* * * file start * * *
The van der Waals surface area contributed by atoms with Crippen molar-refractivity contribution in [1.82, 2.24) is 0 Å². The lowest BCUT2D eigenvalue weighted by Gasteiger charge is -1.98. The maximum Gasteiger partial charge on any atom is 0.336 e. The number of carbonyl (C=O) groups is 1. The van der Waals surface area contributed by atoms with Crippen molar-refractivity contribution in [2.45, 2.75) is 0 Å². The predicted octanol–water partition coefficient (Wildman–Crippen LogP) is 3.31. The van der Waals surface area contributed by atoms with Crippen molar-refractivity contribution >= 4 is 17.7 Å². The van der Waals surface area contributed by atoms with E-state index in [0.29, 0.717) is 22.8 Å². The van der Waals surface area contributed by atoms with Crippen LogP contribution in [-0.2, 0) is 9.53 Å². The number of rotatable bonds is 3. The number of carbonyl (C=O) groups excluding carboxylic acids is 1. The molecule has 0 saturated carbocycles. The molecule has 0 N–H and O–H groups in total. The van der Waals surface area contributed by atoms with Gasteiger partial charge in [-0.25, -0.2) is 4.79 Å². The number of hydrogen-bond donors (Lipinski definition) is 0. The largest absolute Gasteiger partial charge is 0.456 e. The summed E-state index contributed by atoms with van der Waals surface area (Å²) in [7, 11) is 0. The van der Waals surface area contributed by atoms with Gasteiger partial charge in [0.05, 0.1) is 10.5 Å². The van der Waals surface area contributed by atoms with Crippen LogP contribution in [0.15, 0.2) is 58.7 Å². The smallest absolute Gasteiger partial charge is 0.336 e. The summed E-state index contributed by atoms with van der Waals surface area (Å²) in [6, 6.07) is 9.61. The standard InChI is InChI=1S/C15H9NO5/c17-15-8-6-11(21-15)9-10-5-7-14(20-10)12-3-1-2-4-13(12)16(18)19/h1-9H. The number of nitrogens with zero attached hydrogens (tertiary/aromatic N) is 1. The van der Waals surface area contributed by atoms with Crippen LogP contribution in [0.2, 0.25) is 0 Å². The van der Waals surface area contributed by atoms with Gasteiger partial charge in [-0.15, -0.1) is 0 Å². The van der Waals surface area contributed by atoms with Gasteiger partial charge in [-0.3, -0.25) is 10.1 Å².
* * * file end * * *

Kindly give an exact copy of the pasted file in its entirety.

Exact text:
The van der Waals surface area contributed by atoms with Crippen molar-refractivity contribution in [1.82, 2.24) is 0 Å². The lowest BCUT2D eigenvalue weighted by Gasteiger charge is -1.98. The maximum Gasteiger partial charge on any atom is 0.336 e. The number of carbonyl (C=O) groups is 1. The van der Waals surface area contributed by atoms with Crippen molar-refractivity contribution in [2.45, 2.75) is 0 Å². The predicted octanol–water partition coefficient (Wildman–Crippen LogP) is 3.31. The van der Waals surface area contributed by atoms with Crippen molar-refractivity contribution >= 4 is 17.7 Å². The van der Waals surface area contributed by atoms with E-state index in [0.29, 0.717) is 22.8 Å². The van der Waals surface area contributed by atoms with Crippen LogP contribution in [-0.2, 0) is 9.53 Å². The number of rotatable bonds is 3. The number of carbonyl (C=O) groups excluding carboxylic acids is 1. The molecule has 0 saturated carbocycles. The molecule has 0 N–H and O–H groups in total. The van der Waals surface area contributed by atoms with Gasteiger partial charge in [-0.25, -0.2) is 4.79 Å². The number of hydrogen-bond donors (Lipinski definition) is 0. The largest absolute Gasteiger partial charge is 0.456 e. The summed E-state index contributed by atoms with van der Waals surface area (Å²) in [7, 11) is 0. The van der Waals surface area contributed by atoms with Gasteiger partial charge in [0.05, 0.1) is 10.5 Å². The van der Waals surface area contributed by atoms with Crippen LogP contribution in [0.15, 0.2) is 58.7 Å². The smallest absolute Gasteiger partial charge is 0.336 e. The summed E-state index contributed by atoms with van der Waals surface area (Å²) in [6, 6.07) is 9.61. The standard InChI is InChI=1S/C15H9NO5/c17-15-8-6-11(21-15)9-10-5-7-14(20-10)12-3-1-2-4-13(12)16(18)19/h1-9H. The number of nitrogens with zero attached hydrogens (tertiary/aromatic N) is 1. The van der Waals surface area contributed by atoms with Crippen LogP contribution in [0.2, 0.25) is 0 Å². The van der Waals surface area contributed by atoms with Gasteiger partial charge in [-0.15, -0.1) is 0 Å². The van der Waals surface area contributed by atoms with Gasteiger partial charge in [-0.3, -0.25) is 10.1 Å².